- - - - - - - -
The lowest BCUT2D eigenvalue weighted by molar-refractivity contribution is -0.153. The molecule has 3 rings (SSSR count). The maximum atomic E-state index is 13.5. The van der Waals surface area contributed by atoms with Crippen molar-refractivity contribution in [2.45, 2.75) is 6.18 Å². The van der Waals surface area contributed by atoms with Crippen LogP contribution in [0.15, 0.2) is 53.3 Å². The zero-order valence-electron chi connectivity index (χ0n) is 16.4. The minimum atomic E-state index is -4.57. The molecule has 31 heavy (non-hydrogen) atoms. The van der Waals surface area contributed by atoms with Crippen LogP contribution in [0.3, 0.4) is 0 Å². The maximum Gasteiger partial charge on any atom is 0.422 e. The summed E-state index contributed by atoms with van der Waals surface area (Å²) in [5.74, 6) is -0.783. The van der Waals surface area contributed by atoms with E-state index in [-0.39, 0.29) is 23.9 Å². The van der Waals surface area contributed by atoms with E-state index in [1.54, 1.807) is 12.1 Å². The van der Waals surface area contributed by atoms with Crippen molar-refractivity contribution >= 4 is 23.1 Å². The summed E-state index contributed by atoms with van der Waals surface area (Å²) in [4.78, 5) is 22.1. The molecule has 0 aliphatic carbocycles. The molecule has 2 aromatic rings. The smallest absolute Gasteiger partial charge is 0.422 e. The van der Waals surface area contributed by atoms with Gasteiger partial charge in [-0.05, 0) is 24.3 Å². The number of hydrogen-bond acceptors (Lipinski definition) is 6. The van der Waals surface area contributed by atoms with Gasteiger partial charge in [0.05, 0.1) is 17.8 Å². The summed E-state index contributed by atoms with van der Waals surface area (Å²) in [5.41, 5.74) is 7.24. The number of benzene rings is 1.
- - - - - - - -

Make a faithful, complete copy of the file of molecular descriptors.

The lowest BCUT2D eigenvalue weighted by molar-refractivity contribution is -0.153. The molecule has 3 rings (SSSR count). The maximum atomic E-state index is 13.5. The van der Waals surface area contributed by atoms with Crippen molar-refractivity contribution in [2.45, 2.75) is 6.18 Å². The van der Waals surface area contributed by atoms with Crippen LogP contribution in [0.15, 0.2) is 53.3 Å². The zero-order valence-electron chi connectivity index (χ0n) is 16.4. The minimum atomic E-state index is -4.57. The molecule has 31 heavy (non-hydrogen) atoms. The van der Waals surface area contributed by atoms with Crippen LogP contribution in [0.3, 0.4) is 0 Å². The maximum Gasteiger partial charge on any atom is 0.422 e. The summed E-state index contributed by atoms with van der Waals surface area (Å²) in [5.74, 6) is -0.783. The van der Waals surface area contributed by atoms with E-state index in [-0.39, 0.29) is 23.9 Å². The van der Waals surface area contributed by atoms with E-state index in [1.54, 1.807) is 12.1 Å². The van der Waals surface area contributed by atoms with Crippen molar-refractivity contribution >= 4 is 23.1 Å². The summed E-state index contributed by atoms with van der Waals surface area (Å²) in [4.78, 5) is 22.1. The molecule has 0 aliphatic carbocycles. The molecule has 2 aromatic rings. The smallest absolute Gasteiger partial charge is 0.422 e. The van der Waals surface area contributed by atoms with Gasteiger partial charge in [-0.05, 0) is 24.3 Å². The number of hydrogen-bond acceptors (Lipinski definition) is 6. The van der Waals surface area contributed by atoms with Gasteiger partial charge in [0.05, 0.1) is 17.8 Å². The summed E-state index contributed by atoms with van der Waals surface area (Å²) in [5.41, 5.74) is 7.24. The number of benzene rings is 1.